Biden plans to end the public health emergency on May 11

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US President Joe Biden delivers remarks about the coronavirus disease (COVID-19) before receiving a second COVID-19 booster vaccine in the South Court Auditorium of the Eisenhower Executive Office Building at the White House in Washington, US, 30 March 2022.

Kevin Lamarque | Reuters

The Biden administration plans to end the Covid public health crisis this spring, as the US moves away from treating the pandemic as a national emergency and instead manages the virus more like a seasonal respiratory disease.

The White House, in a statement on Monday, said it would end on May 11 the public and national health emergency that the Trump administration first declared in 2020.

The statement released by the Office of Management and Budget highlighted the White House’s strong opposition to House Republican legislation aimed at ending emergency calls immediately.

Public health and national emergencies have allowed hospitals to react more flexibly when faced with spikes in patient numbers during the Covid surge.

Enrollment in Medicaid has also increased because Congress has essentially barred states from removing people from the program, citing a public health emergency.

A provision included in federal spending legislation passed in December allows states to begin withdrawing people from Medicaid in April.

The Department of Health and Human Services has promised to give states 60 days notice before ending the emergency so that the health care system has time to prepare to return to normal.

The public health emergency has been extended every 90 days since January 2020 as the virus has evolved into new variants and thrown several curve balls over the past three years. HHS just extended the emergency earlier this month.

The OMB said that an abrupt end to emergencies in the manner described in the Republican legislation would create “widespread chaos and uncertainty throughout the health care system.”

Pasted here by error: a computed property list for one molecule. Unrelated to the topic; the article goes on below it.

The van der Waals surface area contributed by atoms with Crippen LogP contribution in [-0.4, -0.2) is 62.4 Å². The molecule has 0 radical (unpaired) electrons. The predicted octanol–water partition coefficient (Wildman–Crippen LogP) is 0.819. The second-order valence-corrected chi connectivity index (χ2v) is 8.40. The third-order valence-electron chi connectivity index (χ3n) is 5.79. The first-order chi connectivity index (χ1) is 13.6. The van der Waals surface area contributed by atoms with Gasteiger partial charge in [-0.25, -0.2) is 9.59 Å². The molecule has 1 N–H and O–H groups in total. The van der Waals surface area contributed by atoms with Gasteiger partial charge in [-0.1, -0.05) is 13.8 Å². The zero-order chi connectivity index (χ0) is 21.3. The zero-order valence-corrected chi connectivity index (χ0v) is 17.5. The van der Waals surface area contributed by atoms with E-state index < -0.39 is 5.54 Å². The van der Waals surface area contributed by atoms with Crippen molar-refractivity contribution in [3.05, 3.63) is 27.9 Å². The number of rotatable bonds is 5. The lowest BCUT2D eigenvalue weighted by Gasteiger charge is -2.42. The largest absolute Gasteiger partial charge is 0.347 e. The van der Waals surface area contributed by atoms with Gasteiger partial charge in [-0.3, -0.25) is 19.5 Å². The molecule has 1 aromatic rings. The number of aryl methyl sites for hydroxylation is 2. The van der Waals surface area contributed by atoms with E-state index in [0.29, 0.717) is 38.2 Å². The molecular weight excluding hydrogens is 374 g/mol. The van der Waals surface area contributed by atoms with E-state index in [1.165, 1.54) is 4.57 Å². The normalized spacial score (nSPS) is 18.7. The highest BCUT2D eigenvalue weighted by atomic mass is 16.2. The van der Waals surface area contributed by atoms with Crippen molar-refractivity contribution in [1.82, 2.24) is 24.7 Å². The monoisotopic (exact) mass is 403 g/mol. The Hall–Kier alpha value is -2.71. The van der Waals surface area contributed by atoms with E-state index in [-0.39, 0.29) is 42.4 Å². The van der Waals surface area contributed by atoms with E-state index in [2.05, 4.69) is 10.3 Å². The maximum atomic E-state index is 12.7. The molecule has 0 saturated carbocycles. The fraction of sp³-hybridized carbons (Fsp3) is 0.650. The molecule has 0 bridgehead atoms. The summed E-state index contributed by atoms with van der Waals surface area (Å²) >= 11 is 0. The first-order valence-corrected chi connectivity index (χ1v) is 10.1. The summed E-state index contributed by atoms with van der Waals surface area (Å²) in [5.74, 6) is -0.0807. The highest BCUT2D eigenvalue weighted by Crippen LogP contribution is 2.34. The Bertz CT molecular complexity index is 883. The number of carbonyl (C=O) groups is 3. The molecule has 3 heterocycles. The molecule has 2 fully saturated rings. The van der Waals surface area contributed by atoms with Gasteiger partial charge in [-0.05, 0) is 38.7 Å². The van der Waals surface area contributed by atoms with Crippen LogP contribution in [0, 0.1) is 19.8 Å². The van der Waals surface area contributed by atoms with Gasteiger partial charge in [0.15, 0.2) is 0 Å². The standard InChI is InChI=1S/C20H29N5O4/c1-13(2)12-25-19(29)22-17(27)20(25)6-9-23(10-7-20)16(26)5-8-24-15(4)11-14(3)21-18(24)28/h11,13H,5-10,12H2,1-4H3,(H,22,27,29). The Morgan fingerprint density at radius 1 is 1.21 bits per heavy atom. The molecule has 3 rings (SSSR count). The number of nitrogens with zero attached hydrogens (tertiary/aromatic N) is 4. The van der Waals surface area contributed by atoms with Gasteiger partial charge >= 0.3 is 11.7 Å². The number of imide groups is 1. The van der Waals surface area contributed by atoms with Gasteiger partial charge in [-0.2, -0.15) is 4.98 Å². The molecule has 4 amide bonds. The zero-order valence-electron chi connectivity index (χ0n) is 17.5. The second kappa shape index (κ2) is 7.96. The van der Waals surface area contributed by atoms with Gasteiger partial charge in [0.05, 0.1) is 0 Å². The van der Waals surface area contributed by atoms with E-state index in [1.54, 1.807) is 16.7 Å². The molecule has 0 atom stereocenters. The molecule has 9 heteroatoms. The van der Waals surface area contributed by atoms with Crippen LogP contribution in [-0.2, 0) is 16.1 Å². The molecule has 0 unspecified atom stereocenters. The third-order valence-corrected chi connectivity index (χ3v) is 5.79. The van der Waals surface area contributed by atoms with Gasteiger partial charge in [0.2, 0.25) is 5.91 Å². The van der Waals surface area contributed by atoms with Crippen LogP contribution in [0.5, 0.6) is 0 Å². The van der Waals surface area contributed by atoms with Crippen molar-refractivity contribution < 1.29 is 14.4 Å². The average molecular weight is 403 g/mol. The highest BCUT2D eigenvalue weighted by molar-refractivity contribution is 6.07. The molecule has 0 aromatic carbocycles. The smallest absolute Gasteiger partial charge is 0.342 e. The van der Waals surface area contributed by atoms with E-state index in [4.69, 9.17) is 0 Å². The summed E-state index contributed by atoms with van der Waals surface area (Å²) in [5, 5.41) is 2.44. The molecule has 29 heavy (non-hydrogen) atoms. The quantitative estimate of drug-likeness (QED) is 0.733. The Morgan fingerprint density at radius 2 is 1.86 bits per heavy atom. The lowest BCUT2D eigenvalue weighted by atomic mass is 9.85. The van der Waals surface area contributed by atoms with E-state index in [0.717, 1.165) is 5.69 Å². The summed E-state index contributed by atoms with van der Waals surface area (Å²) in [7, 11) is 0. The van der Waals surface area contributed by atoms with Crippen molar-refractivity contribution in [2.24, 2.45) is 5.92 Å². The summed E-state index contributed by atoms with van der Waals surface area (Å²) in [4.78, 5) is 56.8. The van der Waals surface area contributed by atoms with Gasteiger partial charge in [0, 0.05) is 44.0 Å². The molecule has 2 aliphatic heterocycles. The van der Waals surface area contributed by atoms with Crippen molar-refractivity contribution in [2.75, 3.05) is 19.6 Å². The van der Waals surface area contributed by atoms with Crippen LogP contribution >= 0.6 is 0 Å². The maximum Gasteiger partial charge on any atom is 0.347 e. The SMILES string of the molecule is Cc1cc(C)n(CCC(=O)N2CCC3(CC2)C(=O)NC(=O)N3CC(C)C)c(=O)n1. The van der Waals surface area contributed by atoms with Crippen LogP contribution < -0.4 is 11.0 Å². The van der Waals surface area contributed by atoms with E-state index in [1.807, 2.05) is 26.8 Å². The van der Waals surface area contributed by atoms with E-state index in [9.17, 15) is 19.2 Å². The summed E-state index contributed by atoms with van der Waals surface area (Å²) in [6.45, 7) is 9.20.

Ending the certifications without giving hospitals time to adjust would lead to “care interruptions and payment delays, and many facilities across the country will experience a loss of revenue,” according to the OMB statement. .

It would also “cause confusion and chaos” in the process to end Medicaid coverage protections, OMB said.

How the coronavirus is changing healthcare

Although the emergency declarations remain in place, the federal response to the pandemic has already been scaled back as funding has dried up. Congress has failed for months to respond to a request from the White House for $22.5 billion in additional funding for the Covid response.

The White House also plans to move the Covid vaccines to the private market soon, although the exact timing is unclear. This means that the cost of the vaccines would be covered by patients’ insurance policies rather than the federal government.

Moderna and Pfizer have both said they could pay up to $130 per vaccine dose, four times what the federal government pays.

Covid has killed more than 1 million people in the US since 2020. Deaths have dropped significantly since the peak of the pandemic in the winter of 2021, but nearly 4,000 people still succumb to the virus each week.

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